Evaluators who like Smith see a player who can stick at shortstop with a bat-first profile in the mold of Paul DeJong. He’s never going to be the flashiest player on the field, but his work ethic and all-around skills will help him produce impressive seasons. His bat can handle a slide to second base as well.

Smith did not make as much contact in Florida as he did in Michigan, with his K rate jumping from 16% to 24% after the promotion, with a corresponding drop in his BB rate as well.  Quite simply, Smith expanded his zone, and he may go through a dry spell similar to Bichette’s when he reaches the Eastern League next year.

Of all the up-the-middle prospects the Blue Jays have accumulated, Smith shows the most potential to stay at the position, and hit enough to become an MLBer.  An avid student of the game, he spent considerable time last off-season re-tooling his swing and refining his approach, and the payoff was significant.  He still may be a couple of seasons away, but he could provide a good complement to Guerrero on the left side of the Blue Jays infield.

 

6.  Eric Pardinho, SP

50 IP, 11.5K/9, 2.9 BB/9, 3.75 FIP, 46.3% GB

Dropped into a new country, with travel and under-the-lights play, and facing hitters that in almost every case were older than him (some by several years), all Pardinho did was produce one of the best debut seasons of any Blue Jays Starting Pitcher in recent memory.

The top-ranked 2017 IFA had his innings closely monitored in the Appy League, but he missed a lot of bats (15.4% K rate), and was very difficult to square up and loft (31% Fly Ball rate).  His four-pitch mix overmatched Appy hitters, as evidenced by a dominant mid-August outing against eventual league champs Elizabethton, a Twins affiliate.  Pardinho retired the first 19 hitters he faced before giving up a one out single in the 7th.

As might be expected of a 17-year-old, there’s still room for Pardinho to grow both physically and emotionally.  And even though he will one day be dwarfed in the rotation by Pearson, there’s a lot to like about Pardinho.  His athleticism allows him to repeat a clean, efficient delivery.  Already sitting 93-95 most nights, Pardinho should add some velo as he gets older, which will make his secondaries even more effective.

He’s still several seasons away – there’s even a good chance that Pardinho remains in Extended next spring until the Midwest League weather warms up.  But there is plenty of reason to expect to see him near the top of the Blue Jays rotation one day.

7.  Sean Reid-Foley SP

(AAA) 85.1 IP, 10.3 K/9, 3.1 BB/9, 3.06 FIP, 42.7% GB

He had his struggles at the major league level, but his MiLB season was one of the most successful of Reid-Foley’s career, and gave fans a glimpse of what his potential could be.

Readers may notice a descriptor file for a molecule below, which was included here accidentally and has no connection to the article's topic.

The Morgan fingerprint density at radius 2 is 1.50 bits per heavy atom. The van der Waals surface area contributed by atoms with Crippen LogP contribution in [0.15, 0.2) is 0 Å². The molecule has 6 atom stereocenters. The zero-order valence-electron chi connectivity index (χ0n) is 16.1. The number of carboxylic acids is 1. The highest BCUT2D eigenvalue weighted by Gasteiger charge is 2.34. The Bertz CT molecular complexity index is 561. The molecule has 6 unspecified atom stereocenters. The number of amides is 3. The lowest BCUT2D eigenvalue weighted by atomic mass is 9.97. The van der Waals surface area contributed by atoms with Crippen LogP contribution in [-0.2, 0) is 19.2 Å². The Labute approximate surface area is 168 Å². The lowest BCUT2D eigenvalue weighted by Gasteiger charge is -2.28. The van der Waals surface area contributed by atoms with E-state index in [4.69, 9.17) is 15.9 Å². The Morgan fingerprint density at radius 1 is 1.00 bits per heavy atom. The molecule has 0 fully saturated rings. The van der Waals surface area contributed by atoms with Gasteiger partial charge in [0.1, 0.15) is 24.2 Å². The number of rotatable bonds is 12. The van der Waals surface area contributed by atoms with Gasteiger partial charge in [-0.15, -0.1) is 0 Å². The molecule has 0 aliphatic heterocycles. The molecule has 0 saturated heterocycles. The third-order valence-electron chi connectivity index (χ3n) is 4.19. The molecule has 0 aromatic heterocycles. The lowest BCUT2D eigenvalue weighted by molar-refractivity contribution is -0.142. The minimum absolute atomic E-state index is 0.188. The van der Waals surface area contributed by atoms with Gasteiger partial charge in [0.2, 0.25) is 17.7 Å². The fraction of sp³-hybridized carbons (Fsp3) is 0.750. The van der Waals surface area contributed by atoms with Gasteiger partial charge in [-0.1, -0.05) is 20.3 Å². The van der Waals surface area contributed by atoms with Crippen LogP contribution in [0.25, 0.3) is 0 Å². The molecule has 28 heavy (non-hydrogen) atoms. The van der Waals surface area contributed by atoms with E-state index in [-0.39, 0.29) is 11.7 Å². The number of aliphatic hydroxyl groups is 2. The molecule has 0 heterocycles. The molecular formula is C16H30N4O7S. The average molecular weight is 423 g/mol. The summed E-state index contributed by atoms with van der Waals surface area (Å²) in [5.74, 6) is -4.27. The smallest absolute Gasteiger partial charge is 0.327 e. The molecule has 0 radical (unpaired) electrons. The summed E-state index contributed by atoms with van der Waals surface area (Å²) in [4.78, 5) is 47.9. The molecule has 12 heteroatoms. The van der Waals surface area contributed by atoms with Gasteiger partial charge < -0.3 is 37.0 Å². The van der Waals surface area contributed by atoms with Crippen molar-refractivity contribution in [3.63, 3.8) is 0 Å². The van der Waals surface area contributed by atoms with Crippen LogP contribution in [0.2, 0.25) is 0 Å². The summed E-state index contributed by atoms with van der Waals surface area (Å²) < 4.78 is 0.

After a dominant 8 starts at AA. SRF moved up to Buffalo, and continued to pile the whiffs, fanning 10.3/9, while walking only 3.6/9.  While in Buffalo, he came out firing, daring hitters to try to catch up with his mid 90-s fastball.  His problems at the MLB level came when he fell behind hitters, something he’ll have to fix and may come with added experience.

Starting Pitching is probably the hardest commodity to develop in all of baseball, and one look no further than the rising popularity of bullpenning and use of the Opener.  Even with a mid-rotation projection, there’s still plenty of potential value in Reid-Foley.

 

8. Jordan Groshans SS

(GCL) .331/390/.500, 18.8K%/8.2BB, 4 HR, 150 wRC+

The Jays broke out of the run of first round college picks last June when they took the Texas High Schooler, and he didn’t disappoint.  BA named him the 5th best prospect in the Gulf Coast League, with his bat the stand out tool:

Groshans has a polished hitting approach and a knack for finding the barrel. He squares up good pitching with quick bat speed and plus raw power. While Groshans has the sock in his bat to go deep from right-center over to his pull side, he mostly showed a line-drive, all-fields approach in the GCL, hammering fastballs and driving pitches on the outer half with authority to the opposite field.

Promoted to Bluefield for the Appy League playoffs, Groshans started slowly, but his bat came alive.  With a talented GCL infield this summer, Groshans split time at SS and 3B.  His arm is graded as above average, but the feeling among some evaluators seems to be that he winds up at the hot corner long-term.

 

9.  Anthony Alford OF

(AAA) .240/.312/.344,  26.9K%/7.2BB%, 5 HR, 87 wRC+

It’s hard to quit on the toolsy outfielder, even though 2018 was definitely a sideways year for him.  When he began the season on the DL, there were the usual concerns about his injury history.  Alford seemed lost at times at the plate this year, and did not barrel up balls like he did in 2017.

Still, there was some progress.  Alford began to drive the ball more in August, slashing .282/.324/.388 with 11 Doubles.  And the work he did with Coach Devon White helped him to take more efficient routes on fly balls.

The clock is starting to tick for Alford (he still has one more option year), but if he can stay in the lineup consistently, there could be a place for him in the Toronto outfield at some point next year.

 

10.  Orelvis Martinez SS